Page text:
A small Missouri hospital received $90 million in questionable insurance payments in less than a year, mostly for patients who hadn’t been treated there, according to an investigation by the Missouri auditor’s office.
Auditor Nicole Galloway’s office said Wednesday that it has passed the findings of its investigation on to federal and state law enforcement after uncovering the alleged billing scheme at Putnam County Memorial Hospital in Unionville, a town of about 1,800 in north-central Missouri.
“I can confirm our public corruption unit received the audit report and are reviewing it,” said Loree Anne Paradise, deputy chief of staff to Missouri Attorney General Josh Hawley.
Joe Bednar, a Spencer Fane attorney hired by Putnam County Memorial Hospital, said he will review the claims raised by the audit with the hospital board. He said he had been retained by the hospital recently.
“The client is confident they haven’t broken any laws,” Bednar told The Star. “They told me they (the allegations) were erroneous, they told me it was not true, they told me they were in compliance with the law.”
The hospital’s board hired David Byrns as CEO and his management company, Hospital Partners Inc., to take over day-to-day operations in September. Byrns hired a partner organization, Hospital Lab Partners, to provide lab services.
The board’s decision to hire Byrns was done without seeking competitive bids or offers from other hospital management companies. Auditors said board discussions related to the management contract were “informal in nature” and there was no critical evaluation of the proposal.
Byrns hung up twice when contacted by phone Wednesday and did not respond to multiple requests for comment. Bednar said to his knowledge Byrns was still working with the hospital.
Galloway’s audit found that the hospital passed on millions in insurance payments to the lab company, mostly for patients from across the country who had never received services at the hospital.
Annie Underwood, a 52-year-old caterer from Justin, Texas, said she received a bill from her insurance company 10 days ago saying she owed nearly $700 for blood work done at Putnam County Memorial Hospital, on top of the nearly $3,000 already paid by her insurer.
Underwood, who has never been to Missouri, thinks her insurer was improperly charged as part of the alleged billing scheme.
“I believe my insurance company is being gouged and severely over-billed,” she said. “Why would my doctor be sending my blood to Missouri? I’ve never been to that hospital, and I don’t believe any blood tests should cost that much money.”
The audit also found that the hospital paid out $10 million in lab management fees with little explanation of the charges.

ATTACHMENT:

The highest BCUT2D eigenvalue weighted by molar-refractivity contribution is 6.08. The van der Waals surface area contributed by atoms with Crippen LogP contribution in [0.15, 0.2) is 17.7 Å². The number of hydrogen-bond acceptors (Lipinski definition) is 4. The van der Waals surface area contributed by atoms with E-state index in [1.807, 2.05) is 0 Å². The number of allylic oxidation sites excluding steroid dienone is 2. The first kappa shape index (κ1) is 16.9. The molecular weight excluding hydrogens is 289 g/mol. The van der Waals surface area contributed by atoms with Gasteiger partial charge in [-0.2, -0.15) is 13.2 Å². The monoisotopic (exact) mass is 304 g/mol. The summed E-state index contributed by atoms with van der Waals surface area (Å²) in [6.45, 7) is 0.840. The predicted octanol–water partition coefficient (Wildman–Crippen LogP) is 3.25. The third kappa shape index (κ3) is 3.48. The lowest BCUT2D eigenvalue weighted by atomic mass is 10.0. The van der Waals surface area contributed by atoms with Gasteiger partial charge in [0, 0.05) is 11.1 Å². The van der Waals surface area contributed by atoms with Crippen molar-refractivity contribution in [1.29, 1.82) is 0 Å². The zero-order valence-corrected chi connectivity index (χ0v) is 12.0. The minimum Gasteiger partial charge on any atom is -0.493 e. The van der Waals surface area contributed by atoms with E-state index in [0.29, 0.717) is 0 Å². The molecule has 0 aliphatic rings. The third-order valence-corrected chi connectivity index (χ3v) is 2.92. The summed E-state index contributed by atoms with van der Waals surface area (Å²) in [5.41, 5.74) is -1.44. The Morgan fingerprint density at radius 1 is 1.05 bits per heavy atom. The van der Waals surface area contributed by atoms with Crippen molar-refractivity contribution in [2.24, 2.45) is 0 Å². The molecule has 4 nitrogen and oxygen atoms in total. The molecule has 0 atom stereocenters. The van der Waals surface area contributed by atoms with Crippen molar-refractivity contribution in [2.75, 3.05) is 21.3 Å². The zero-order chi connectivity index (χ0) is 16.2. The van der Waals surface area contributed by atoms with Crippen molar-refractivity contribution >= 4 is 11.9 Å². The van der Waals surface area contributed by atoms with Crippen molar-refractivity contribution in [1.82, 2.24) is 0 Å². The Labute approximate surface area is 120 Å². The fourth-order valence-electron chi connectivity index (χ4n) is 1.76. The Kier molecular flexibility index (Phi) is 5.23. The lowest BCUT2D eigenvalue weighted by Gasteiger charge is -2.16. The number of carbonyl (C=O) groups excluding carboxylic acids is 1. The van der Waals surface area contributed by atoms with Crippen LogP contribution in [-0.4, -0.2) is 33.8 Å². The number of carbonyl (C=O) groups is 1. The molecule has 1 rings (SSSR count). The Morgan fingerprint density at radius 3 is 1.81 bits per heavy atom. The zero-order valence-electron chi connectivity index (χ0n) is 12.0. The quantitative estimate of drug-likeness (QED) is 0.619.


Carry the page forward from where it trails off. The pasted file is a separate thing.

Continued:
Byrns, according to the audit, approved his own salary at the hospital — $200,000 a year — while his management company made $700,000.
Galloway’s audit gave Putnam County Memorial a “poor” performance rating, the worst possible designation.
“The decisions made by hospital management and the board are astounding in their irresponsibility and have the potential to negatively impact the hospital and the residents of Putnam County for years to come,” Galloway said.
Galloway began looking at the hospital after a routine audit by Putnam County raised questions about the hospital’s finances. During the audit, Galloway’s office received a call from a fraud examiner representing a Florida insurance company that denied about $700,000 worth of claims from Putnam County Memorial because the company suspected fraud.
Galloway’s office then heard from another insurance company that had identified $4.3 million in suspicious claims paid to the hospital.
In a written response to a draft version of the audit, the hospital rejected many of the claims. The audit described the hospital’s response as an attempt “to deflect the Board’s responsibility” and showed a lack of understanding by the board of its oversight responsibilities.
The audit also found that Byrns received reimbursement from the hospital for alcohol, cigarettes, car washes, golf outings and other questionable expenses worth at least $5,000.
James Stanger, who was once Byrns’ business partner in a Florida company called Frontier Hospitals, said Wednesday in a telephone interview that he no longer communicates with Byrns.
“Now he won’t take my calls,” Stanger said. “I live a few miles from him.”
Stanger described Frontier Hospitals as a venture that would buy or operate struggling hospitals in hopes of turning them around.
Federal court records show that Frontier Hospitals filed for bankruptcy in Florida in 2014.
Frontier Hospitals had a management contract for the South Cameron Memorial Hospital in Cameron, La., in 2013. Law enforcement authorities in Calcasieu Parish, La., investigated claims by the hospital’s bookkeeper about altered and forged checks written to Frontier Hospitals.
That investigation resulted in charges filed against Byrns in 2015 of felony theft, forgery and monetary instrument abuse. That case remains pending in Calcasieu Parish.
It’s not clear whether the Putnam County Memorial Hospital board of directors was aware of the Louisiana charges before hiring Byrns and his management company in 2016.
Galloway, in an interview with The Star, said the board hadn’t investigated Byrns’ background.
“The board did not do background checks; they went through almost no process before signing the management contract with Mr. Byrns and his management company,” Galloway said.
The board included in its contract with Byrns’ company an indemnity clause that would hold Hospital Partners harmless against liability arising from its work at the hospital.
That clause, which the audit described as unusual, could leave the hospital on the hook for any fraudulent conduct by Hospital Partners.